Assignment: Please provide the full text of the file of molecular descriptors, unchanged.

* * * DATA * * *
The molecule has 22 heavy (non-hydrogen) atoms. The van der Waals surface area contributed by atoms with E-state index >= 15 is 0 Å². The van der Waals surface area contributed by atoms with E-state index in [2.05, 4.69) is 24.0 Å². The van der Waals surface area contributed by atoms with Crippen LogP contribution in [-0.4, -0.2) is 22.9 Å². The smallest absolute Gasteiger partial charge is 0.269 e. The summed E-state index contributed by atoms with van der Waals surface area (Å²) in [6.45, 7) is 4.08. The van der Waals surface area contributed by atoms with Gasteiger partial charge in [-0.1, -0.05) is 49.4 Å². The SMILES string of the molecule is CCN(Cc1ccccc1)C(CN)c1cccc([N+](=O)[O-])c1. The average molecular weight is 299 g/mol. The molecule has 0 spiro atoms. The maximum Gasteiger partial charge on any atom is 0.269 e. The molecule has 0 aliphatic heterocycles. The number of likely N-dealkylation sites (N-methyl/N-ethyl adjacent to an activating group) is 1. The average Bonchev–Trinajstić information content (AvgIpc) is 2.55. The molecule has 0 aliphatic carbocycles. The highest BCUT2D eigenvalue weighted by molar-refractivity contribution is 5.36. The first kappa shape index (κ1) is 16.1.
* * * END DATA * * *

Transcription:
The molecule has 22 heavy (non-hydrogen) atoms. The van der Waals surface area contributed by atoms with E-state index >= 15 is 0 Å². The van der Waals surface area contributed by atoms with E-state index in [2.05, 4.69) is 24.0 Å². The van der Waals surface area contributed by atoms with Crippen LogP contribution in [-0.4, -0.2) is 22.9 Å². The smallest absolute Gasteiger partial charge is 0.269 e. The summed E-state index contributed by atoms with van der Waals surface area (Å²) in [6.45, 7) is 4.08. The van der Waals surface area contributed by atoms with Gasteiger partial charge in [-0.1, -0.05) is 49.4 Å². The SMILES string of the molecule is CCN(Cc1ccccc1)C(CN)c1cccc([N+](=O)[O-])c1. The average molecular weight is 299 g/mol. The molecule has 0 spiro atoms. The maximum Gasteiger partial charge on any atom is 0.269 e. The molecule has 0 aliphatic heterocycles. The number of likely N-dealkylation sites (N-methyl/N-ethyl adjacent to an activating group) is 1. The average Bonchev–Trinajstić information content (AvgIpc) is 2.55. The molecule has 0 aliphatic carbocycles. The highest BCUT2D eigenvalue weighted by molar-refractivity contribution is 5.36. The first kappa shape index (κ1) is 16.1.